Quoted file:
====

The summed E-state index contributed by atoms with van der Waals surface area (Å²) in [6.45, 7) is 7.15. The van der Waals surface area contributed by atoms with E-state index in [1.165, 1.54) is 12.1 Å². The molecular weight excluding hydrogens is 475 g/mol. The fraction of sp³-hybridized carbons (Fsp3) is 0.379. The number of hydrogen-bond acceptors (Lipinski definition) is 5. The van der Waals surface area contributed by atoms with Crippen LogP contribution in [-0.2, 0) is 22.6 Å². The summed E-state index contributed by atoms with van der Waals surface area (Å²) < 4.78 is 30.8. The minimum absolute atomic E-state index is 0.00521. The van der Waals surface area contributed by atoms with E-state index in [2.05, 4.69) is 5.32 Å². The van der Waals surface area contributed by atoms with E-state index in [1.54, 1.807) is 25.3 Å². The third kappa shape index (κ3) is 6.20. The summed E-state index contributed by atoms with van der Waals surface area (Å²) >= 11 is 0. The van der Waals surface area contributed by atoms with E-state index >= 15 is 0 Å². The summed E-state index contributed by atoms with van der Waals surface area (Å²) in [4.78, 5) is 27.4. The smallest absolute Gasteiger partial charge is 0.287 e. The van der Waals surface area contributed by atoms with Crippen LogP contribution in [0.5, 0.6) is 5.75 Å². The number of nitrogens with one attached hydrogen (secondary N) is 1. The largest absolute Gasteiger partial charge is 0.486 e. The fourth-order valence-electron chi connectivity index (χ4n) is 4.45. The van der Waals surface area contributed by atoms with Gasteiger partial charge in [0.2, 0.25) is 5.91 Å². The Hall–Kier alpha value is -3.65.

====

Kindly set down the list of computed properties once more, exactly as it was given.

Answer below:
The summed E-state index contributed by atoms with van der Waals surface area (Å²) in [6.45, 7) is 7.15. The van der Waals surface area contributed by atoms with E-state index in [1.165, 1.54) is 12.1 Å². The molecular weight excluding hydrogens is 475 g/mol. The fraction of sp³-hybridized carbons (Fsp3) is 0.379. The number of hydrogen-bond acceptors (Lipinski definition) is 5. The van der Waals surface area contributed by atoms with Crippen LogP contribution in [-0.2, 0) is 22.6 Å². The summed E-state index contributed by atoms with van der Waals surface area (Å²) < 4.78 is 30.8. The minimum absolute atomic E-state index is 0.00521. The van der Waals surface area contributed by atoms with E-state index in [2.05, 4.69) is 5.32 Å². The van der Waals surface area contributed by atoms with E-state index in [1.54, 1.807) is 25.3 Å². The third kappa shape index (κ3) is 6.20. The summed E-state index contributed by atoms with van der Waals surface area (Å²) >= 11 is 0. The van der Waals surface area contributed by atoms with E-state index >= 15 is 0 Å². The summed E-state index contributed by atoms with van der Waals surface area (Å²) in [4.78, 5) is 27.4. The smallest absolute Gasteiger partial charge is 0.287 e. The van der Waals surface area contributed by atoms with Crippen LogP contribution in [0.5, 0.6) is 5.75 Å². The number of nitrogens with one attached hydrogen (secondary N) is 1. The largest absolute Gasteiger partial charge is 0.486 e. The fourth-order valence-electron chi connectivity index (χ4n) is 4.45. The van der Waals surface area contributed by atoms with Gasteiger partial charge in [0.2, 0.25) is 5.91 Å². The Hall–Kier alpha value is -3.65.